Archive for the ‘Biblical insight’ Category

There is an interesting verse found at the very end of the book of Judges which says, “In those days there was no king in Israel; everyone did what was right in his own eyes.” In other words there was no one to govern or decide the direction of the nation so “All of us like sheep have gone astray, Each of us has turned to his own way” (Isaiah 53:6). Although this is a verse taken from the Old Testament prophet Isaiah, it remains true even today.

As I watch society unravel at its core my mind follows the trail backwards to attempt to understand where things went off the rails. According to the Bible, the root of our problem hasn’t changed a bit. It all started in a Garden as recorded in Genesis chapter 3. God says one thing and the enemy says, “did God really say?” Amazing!

If we want to discover meaning we must look back to the one and only who gives everything meaning. If we want to attempt to redefine reality, well that’s another thing. Let’s look for a minute at the meaning of one particular word, the word marriage.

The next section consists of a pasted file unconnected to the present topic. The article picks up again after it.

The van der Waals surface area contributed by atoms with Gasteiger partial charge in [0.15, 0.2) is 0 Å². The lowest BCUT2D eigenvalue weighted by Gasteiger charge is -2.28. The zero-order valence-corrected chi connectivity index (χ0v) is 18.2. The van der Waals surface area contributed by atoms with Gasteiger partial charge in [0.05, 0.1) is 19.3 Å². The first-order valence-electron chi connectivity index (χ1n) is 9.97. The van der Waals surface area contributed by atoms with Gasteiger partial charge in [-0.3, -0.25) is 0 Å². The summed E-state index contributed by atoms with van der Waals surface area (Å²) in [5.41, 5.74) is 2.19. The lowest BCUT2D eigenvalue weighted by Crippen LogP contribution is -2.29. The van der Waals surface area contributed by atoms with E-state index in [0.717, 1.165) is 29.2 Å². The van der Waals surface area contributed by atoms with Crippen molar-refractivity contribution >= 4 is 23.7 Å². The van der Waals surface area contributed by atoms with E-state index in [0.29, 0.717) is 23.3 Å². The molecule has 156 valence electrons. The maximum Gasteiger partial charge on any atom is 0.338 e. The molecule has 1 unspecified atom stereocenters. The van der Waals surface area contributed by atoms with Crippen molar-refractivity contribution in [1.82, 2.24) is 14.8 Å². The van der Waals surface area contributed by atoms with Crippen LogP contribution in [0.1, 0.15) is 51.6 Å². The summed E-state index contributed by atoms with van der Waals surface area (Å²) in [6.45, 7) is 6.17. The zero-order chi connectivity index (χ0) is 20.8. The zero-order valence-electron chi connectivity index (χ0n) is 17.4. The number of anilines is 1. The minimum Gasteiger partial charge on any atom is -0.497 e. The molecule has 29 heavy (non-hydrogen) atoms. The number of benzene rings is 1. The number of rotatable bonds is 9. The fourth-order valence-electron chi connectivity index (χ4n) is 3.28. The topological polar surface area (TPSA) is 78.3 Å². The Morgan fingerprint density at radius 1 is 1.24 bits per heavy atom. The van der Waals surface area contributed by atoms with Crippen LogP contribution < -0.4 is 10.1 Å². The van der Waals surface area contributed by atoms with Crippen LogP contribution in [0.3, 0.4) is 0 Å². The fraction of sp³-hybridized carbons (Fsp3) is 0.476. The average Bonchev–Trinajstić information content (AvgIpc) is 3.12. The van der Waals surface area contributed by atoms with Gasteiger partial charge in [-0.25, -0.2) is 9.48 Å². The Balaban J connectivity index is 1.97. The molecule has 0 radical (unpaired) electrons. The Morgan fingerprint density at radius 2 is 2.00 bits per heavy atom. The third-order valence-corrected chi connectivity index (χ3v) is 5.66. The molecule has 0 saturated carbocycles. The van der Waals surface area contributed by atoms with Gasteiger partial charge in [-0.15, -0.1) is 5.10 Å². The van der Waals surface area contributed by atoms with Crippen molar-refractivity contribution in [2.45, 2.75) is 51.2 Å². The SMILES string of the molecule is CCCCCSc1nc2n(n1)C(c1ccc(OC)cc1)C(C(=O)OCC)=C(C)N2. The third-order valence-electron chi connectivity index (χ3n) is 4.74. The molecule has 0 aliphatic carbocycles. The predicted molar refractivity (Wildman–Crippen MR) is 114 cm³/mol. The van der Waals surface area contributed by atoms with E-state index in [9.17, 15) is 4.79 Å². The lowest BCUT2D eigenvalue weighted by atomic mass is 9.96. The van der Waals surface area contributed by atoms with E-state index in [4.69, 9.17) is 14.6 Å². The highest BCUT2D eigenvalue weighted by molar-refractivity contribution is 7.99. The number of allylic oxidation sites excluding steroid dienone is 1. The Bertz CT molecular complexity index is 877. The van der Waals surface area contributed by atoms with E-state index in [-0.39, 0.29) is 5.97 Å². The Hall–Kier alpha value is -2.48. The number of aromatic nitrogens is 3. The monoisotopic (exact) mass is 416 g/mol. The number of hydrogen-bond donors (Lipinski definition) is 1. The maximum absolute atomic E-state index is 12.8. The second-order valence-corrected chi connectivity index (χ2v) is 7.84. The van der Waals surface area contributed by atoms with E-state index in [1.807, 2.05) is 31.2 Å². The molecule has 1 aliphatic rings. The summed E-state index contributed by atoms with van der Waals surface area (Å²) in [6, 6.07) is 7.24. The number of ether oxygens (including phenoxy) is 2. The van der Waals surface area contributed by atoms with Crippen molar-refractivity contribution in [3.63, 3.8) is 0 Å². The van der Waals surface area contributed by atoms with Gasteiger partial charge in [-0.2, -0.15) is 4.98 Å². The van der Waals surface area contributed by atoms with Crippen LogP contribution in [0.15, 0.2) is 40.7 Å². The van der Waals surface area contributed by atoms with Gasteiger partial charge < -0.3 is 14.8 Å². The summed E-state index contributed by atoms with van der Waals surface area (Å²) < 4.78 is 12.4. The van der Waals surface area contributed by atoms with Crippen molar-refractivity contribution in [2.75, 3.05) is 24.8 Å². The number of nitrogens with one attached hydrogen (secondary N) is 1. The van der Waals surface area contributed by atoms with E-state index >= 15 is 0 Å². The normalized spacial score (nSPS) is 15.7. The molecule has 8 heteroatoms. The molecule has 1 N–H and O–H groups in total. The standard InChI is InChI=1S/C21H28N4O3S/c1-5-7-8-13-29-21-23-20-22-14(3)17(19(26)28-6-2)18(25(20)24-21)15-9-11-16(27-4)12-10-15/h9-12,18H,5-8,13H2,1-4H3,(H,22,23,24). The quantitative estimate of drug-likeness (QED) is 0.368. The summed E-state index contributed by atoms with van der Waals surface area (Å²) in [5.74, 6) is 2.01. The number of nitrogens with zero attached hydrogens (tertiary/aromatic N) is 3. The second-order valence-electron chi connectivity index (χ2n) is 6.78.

The world is clamoring for what it calls “Marriage equality”, or “the right to marry.” Where do rights come from? Who says? The first thing we have to do is define the word “marriage.” Merriam’s dictionary says,

a (1) : the state of being united to a person of the opposite sex as husband or wife in a consensual and contractual relationship recognized by law (2) : the state of being united to a person of the same sex in a relationship like that of a traditional marriage <same-sex marriage>

b: the mutual relation of married persons: wedlock

c: the institution whereby individuals are joined in a marriage

2: an act of marrying or the rite by which the married status is effected; especially: the wedding ceremony and attendant festivities or formalities
3: an intimate or close union <the marriage of painting and poetry 

Now the question arises, “who defines marriage for us?” Everything I see throughout the scripture tells me marriage is between one man and one woman but as you can see above there is the added “the state of being united to a person of the same sex in a relationship like that of a traditional marriage.” If we, as a society, continue to redefine reality in this manner destruction has to be the result. What’s interesting to me is the enemy, that old serpent, hasn’t got any new tricks. From the beginning his strategy has been based on one question; “Did God really say?”